If you need a little extra storage space in your refrigerator that's close to a prep station, or simply don't have the room 'out front' for a traditional style reach in, an undercounter model is a great way to add cold storage space. Another popular piece of refrigeration equipment is the refrigerated chef base, which serves the role of a combination refrigerator and equipment stand. With so many sizes and configurations available, you'll be able to find the perfect one for your needs. We'll cover the ins and outs of all these units in this quick guide.
These models share the same basic cabinet construction, with the main difference being the thermostat and refrigeration system. Undercounter models are available in sizes as small as 24" wide and as large as 119". Even though undercounter refrigerators and undercounter freezers look similar to worktop units, which are discussed later, they aren't best for use as a work space or for holding countertop equipment.
A few manufacturers offer dual-temperature undercounter units, which have both a refrigerated compartment and a freezer compartment for even greater versatility.
When choosing the best undercounter freezer or refrigerator for your application, it's important to do the following:
When it comes to the height of the undercounter unit you're looking at, it's important to understand what the lingo means, read the product descriptions carefully, and most importantly, break out your tape measure!
Whether you're looking for a tiny 24" undercounter freezer to keep a few ingredients close to the fryer, a long model with lots of storage space, or something in between, there's an undercounter fridge or freezer for just about any space, and manufacturers make lots of different sizes to accommodate the wide range of layouts in commercial kitchens.
Typically anything 36" or under
Typically anything from 36” – 72”.
Typically anything 72” or over.
Every manufacturer makes their product a little differently, though, and may offer different configurations. Two drawers will usually take the place of a single door.
Shallow and Deep-Depth: Most undercounter units will be about 30” to 33” deep. Some manufacturers will offer special depth options to make the unit shallower or increase depth to get a little extra storage space. These options can be really helpful when your layout prohibits a normal depth unit or gives you a little extra room to play with, so be on the lookout for these options if your space allows it!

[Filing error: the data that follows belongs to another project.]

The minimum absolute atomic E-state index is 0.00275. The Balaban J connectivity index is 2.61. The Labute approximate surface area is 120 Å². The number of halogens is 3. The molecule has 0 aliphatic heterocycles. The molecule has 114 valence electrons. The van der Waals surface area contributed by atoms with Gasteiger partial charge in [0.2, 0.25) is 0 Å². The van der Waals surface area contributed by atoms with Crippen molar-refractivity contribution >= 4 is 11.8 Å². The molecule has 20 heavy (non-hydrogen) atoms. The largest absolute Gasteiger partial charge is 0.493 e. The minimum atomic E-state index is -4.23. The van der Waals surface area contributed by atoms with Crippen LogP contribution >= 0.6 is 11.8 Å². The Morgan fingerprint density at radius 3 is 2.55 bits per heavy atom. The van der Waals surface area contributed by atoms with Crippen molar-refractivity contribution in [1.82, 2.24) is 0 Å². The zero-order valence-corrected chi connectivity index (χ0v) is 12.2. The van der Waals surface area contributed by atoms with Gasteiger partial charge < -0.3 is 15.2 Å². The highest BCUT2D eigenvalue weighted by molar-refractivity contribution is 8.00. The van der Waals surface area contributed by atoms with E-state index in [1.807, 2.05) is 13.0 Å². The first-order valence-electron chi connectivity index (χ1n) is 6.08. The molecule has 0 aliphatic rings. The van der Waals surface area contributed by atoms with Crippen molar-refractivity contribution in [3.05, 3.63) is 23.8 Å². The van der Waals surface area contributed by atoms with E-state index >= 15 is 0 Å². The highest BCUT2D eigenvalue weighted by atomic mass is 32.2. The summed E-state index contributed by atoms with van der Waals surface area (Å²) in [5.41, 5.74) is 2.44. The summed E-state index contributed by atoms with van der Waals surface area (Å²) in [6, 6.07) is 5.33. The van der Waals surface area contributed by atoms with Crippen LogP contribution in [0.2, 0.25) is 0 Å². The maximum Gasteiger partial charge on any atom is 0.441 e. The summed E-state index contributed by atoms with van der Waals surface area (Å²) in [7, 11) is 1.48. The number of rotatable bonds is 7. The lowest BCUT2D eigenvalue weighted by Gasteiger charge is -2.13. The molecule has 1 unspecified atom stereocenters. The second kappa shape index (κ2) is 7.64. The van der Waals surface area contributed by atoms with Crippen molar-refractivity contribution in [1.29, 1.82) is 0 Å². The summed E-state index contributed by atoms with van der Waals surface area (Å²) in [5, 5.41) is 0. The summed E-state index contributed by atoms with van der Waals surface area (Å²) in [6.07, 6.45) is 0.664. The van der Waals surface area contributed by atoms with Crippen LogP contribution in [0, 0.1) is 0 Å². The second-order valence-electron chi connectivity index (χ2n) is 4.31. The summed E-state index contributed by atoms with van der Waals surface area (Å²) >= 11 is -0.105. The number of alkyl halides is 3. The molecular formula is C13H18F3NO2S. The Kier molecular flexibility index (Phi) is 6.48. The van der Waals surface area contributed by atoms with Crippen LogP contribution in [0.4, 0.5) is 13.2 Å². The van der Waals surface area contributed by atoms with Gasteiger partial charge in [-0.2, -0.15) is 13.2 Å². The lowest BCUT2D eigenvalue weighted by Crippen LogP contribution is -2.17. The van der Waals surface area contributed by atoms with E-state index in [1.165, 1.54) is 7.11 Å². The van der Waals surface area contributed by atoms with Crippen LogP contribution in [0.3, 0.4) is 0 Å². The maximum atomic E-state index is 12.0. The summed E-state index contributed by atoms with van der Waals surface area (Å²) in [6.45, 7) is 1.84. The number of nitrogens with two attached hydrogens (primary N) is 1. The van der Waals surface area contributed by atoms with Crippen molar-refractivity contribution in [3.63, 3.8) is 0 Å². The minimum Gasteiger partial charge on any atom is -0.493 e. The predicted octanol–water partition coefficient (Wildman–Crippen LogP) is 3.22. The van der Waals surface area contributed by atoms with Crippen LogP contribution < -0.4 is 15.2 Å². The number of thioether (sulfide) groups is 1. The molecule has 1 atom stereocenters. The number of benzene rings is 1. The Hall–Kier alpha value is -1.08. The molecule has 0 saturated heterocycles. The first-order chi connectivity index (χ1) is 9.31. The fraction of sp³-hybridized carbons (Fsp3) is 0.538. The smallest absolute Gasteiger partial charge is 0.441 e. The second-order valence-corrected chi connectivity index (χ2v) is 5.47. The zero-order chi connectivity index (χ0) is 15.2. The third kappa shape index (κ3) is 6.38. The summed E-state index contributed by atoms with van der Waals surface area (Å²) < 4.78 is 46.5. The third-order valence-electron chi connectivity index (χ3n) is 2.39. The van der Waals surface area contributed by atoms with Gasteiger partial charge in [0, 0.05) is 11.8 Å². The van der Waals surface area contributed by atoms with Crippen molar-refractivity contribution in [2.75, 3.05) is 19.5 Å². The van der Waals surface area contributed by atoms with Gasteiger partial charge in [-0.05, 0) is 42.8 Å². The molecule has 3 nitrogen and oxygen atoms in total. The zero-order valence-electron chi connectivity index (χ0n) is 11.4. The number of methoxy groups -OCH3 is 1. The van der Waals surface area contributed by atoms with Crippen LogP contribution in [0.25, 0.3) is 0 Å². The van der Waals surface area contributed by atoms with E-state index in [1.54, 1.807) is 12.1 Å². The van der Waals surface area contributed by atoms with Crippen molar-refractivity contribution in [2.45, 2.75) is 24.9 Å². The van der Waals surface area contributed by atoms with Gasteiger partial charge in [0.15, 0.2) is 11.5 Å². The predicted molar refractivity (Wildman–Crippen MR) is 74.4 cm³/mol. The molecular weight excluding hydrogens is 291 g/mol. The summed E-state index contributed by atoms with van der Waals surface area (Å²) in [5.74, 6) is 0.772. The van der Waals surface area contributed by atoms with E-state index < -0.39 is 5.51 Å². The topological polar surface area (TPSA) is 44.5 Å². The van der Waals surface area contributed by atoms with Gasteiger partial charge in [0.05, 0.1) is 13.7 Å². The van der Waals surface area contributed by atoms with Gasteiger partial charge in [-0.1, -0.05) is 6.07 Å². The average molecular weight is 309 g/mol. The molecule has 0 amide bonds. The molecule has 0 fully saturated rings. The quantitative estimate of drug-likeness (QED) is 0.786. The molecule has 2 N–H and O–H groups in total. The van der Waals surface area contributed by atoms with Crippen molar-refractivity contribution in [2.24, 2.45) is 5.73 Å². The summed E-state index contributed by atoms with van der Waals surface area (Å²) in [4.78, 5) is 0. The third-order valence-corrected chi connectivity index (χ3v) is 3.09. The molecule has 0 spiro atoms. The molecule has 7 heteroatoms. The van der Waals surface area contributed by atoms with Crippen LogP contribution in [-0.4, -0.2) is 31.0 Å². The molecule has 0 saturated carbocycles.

Solid doors are probably the most common choice on an undercounter refrigerator and they are a great option for back of the house applications.
Glass doors sacrifice a bit of energy efficiency so that you can see the contents of the unit. They're a great option for self-serve areas.
Drawers trade a bit of storage space for food pan organization. The pans also slide out with the drawer so you don't need to reach into the unit.
Worktop refrigerators and worktop freezers function in the same manner as their undercounter cousins, but have a handy backsplash attached to the back to protect the wall from food particles and splashes. Their top provides a convenient space for cutting vegetables and fruits, preparing portions of ingredients, and more.
Just like with undercounter freezers and refrigerators, you may see "low profile" and "ADA Height" work top versions. Remember that the height referring to the top surface, not the height including the backsplash. If you're unsure, check out the product's literature and specifications to be sure the unit you are interested in will meet your needs.
Some manufacturers' models have a backsplash that's bolted or attached to the top of the cabinet, while some others boast a seamless, one-piece construction. The latter is much easier to clean and sanitize, since food particles can't get trapped underneath the seam.
Chef Bases are gaining popularity because they bring close-at-hand refrigerated and freezer drawers right to the cooking line. Boasting a rugged top, they're designed to hold countertop fryers, griddles, charbroilers, and more on top, while housing the food you're waiting to prepare right underneath. To learn more, check out our chef base buying guide!
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